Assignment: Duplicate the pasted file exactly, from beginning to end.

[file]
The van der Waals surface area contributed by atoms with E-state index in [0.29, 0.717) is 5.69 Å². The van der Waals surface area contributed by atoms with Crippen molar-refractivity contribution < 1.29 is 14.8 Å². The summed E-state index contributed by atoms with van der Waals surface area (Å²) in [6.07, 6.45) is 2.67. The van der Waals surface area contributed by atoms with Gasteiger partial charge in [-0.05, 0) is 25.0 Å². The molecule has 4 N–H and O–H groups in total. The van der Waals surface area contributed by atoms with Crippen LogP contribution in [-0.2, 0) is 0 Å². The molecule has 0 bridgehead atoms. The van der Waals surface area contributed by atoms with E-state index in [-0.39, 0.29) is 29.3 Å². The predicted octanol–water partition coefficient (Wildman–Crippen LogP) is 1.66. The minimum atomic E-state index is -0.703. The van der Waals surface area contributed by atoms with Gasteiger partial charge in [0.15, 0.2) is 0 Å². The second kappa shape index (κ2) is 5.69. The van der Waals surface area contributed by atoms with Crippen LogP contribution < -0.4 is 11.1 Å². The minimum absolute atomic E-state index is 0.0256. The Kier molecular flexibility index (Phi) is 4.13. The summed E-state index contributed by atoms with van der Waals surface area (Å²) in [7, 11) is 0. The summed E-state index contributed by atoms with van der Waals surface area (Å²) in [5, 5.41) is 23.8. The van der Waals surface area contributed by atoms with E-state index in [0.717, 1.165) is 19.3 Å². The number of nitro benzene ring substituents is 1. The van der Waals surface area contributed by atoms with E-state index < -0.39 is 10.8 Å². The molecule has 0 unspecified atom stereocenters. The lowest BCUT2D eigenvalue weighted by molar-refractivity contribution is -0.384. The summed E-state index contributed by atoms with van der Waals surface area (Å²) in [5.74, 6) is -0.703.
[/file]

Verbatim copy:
The van der Waals surface area contributed by atoms with E-state index in [0.29, 0.717) is 5.69 Å². The van der Waals surface area contributed by atoms with Crippen molar-refractivity contribution < 1.29 is 14.8 Å². The summed E-state index contributed by atoms with van der Waals surface area (Å²) in [6.07, 6.45) is 2.67. The van der Waals surface area contributed by atoms with Gasteiger partial charge in [-0.05, 0) is 25.0 Å². The molecule has 4 N–H and O–H groups in total. The van der Waals surface area contributed by atoms with Crippen LogP contribution in [-0.2, 0) is 0 Å². The molecule has 0 bridgehead atoms. The van der Waals surface area contributed by atoms with E-state index in [-0.39, 0.29) is 29.3 Å². The predicted octanol–water partition coefficient (Wildman–Crippen LogP) is 1.66. The minimum atomic E-state index is -0.703. The van der Waals surface area contributed by atoms with Gasteiger partial charge in [0.15, 0.2) is 0 Å². The second kappa shape index (κ2) is 5.69. The van der Waals surface area contributed by atoms with Crippen LogP contribution < -0.4 is 11.1 Å². The minimum absolute atomic E-state index is 0.0256. The Kier molecular flexibility index (Phi) is 4.13. The summed E-state index contributed by atoms with van der Waals surface area (Å²) in [7, 11) is 0. The summed E-state index contributed by atoms with van der Waals surface area (Å²) in [5, 5.41) is 23.8. The van der Waals surface area contributed by atoms with E-state index in [0.717, 1.165) is 19.3 Å². The number of nitro benzene ring substituents is 1. The van der Waals surface area contributed by atoms with E-state index < -0.39 is 10.8 Å². The molecule has 0 unspecified atom stereocenters. The lowest BCUT2D eigenvalue weighted by molar-refractivity contribution is -0.384. The summed E-state index contributed by atoms with van der Waals surface area (Å²) in [5.74, 6) is -0.703.